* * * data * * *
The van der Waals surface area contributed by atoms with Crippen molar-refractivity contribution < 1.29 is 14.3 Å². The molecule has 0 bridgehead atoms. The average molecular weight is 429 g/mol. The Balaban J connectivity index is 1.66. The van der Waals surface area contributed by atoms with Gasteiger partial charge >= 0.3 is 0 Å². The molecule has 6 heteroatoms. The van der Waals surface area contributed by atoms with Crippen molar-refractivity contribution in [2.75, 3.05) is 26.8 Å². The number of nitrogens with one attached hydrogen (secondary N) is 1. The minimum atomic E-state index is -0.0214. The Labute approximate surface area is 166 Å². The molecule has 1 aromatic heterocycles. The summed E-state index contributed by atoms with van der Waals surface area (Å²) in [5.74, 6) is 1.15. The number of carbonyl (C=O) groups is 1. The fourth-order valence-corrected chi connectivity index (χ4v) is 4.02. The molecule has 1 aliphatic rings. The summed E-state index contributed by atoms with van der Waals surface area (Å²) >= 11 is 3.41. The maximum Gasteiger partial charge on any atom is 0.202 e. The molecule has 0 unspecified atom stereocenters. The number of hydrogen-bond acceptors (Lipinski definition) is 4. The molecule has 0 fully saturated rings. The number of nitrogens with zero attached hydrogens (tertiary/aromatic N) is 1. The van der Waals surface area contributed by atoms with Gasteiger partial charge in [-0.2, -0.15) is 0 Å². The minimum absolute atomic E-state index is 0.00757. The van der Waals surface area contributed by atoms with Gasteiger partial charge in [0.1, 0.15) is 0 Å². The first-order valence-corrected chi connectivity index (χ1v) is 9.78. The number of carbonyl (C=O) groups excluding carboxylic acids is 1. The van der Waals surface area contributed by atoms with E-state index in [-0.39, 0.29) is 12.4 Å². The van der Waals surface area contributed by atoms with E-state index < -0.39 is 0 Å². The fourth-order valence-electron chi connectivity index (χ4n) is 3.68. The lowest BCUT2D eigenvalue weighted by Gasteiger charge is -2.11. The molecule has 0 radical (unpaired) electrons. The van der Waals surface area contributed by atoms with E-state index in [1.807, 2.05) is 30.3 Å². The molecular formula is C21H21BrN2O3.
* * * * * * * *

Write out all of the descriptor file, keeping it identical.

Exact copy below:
The van der Waals surface area contributed by atoms with Crippen molar-refractivity contribution < 1.29 is 14.3 Å². The molecule has 0 bridgehead atoms. The average molecular weight is 429 g/mol. The Balaban J connectivity index is 1.66. The van der Waals surface area contributed by atoms with Gasteiger partial charge >= 0.3 is 0 Å². The molecule has 6 heteroatoms. The van der Waals surface area contributed by atoms with Crippen molar-refractivity contribution in [2.75, 3.05) is 26.8 Å². The number of nitrogens with one attached hydrogen (secondary N) is 1. The minimum atomic E-state index is -0.0214. The Labute approximate surface area is 166 Å². The molecule has 1 aromatic heterocycles. The summed E-state index contributed by atoms with van der Waals surface area (Å²) in [5.74, 6) is 1.15. The number of carbonyl (C=O) groups is 1. The fourth-order valence-corrected chi connectivity index (χ4v) is 4.02. The molecule has 1 aliphatic rings. The summed E-state index contributed by atoms with van der Waals surface area (Å²) >= 11 is 3.41. The maximum Gasteiger partial charge on any atom is 0.202 e. The molecule has 0 unspecified atom stereocenters. The number of hydrogen-bond acceptors (Lipinski definition) is 4. The molecule has 0 fully saturated rings. The number of nitrogens with zero attached hydrogens (tertiary/aromatic N) is 1. The van der Waals surface area contributed by atoms with Gasteiger partial charge in [-0.2, -0.15) is 0 Å². The minimum absolute atomic E-state index is 0.00757. The van der Waals surface area contributed by atoms with Gasteiger partial charge in [0.1, 0.15) is 0 Å². The first-order valence-corrected chi connectivity index (χ1v) is 9.78. The number of carbonyl (C=O) groups excluding carboxylic acids is 1. The van der Waals surface area contributed by atoms with E-state index in [-0.39, 0.29) is 12.4 Å². The van der Waals surface area contributed by atoms with E-state index < -0.39 is 0 Å². The fourth-order valence-electron chi connectivity index (χ4n) is 3.68. The lowest BCUT2D eigenvalue weighted by Gasteiger charge is -2.11. The molecule has 0 radical (unpaired) electrons. The van der Waals surface area contributed by atoms with E-state index in [1.807, 2.05) is 30.3 Å². The molecular formula is C21H21BrN2O3.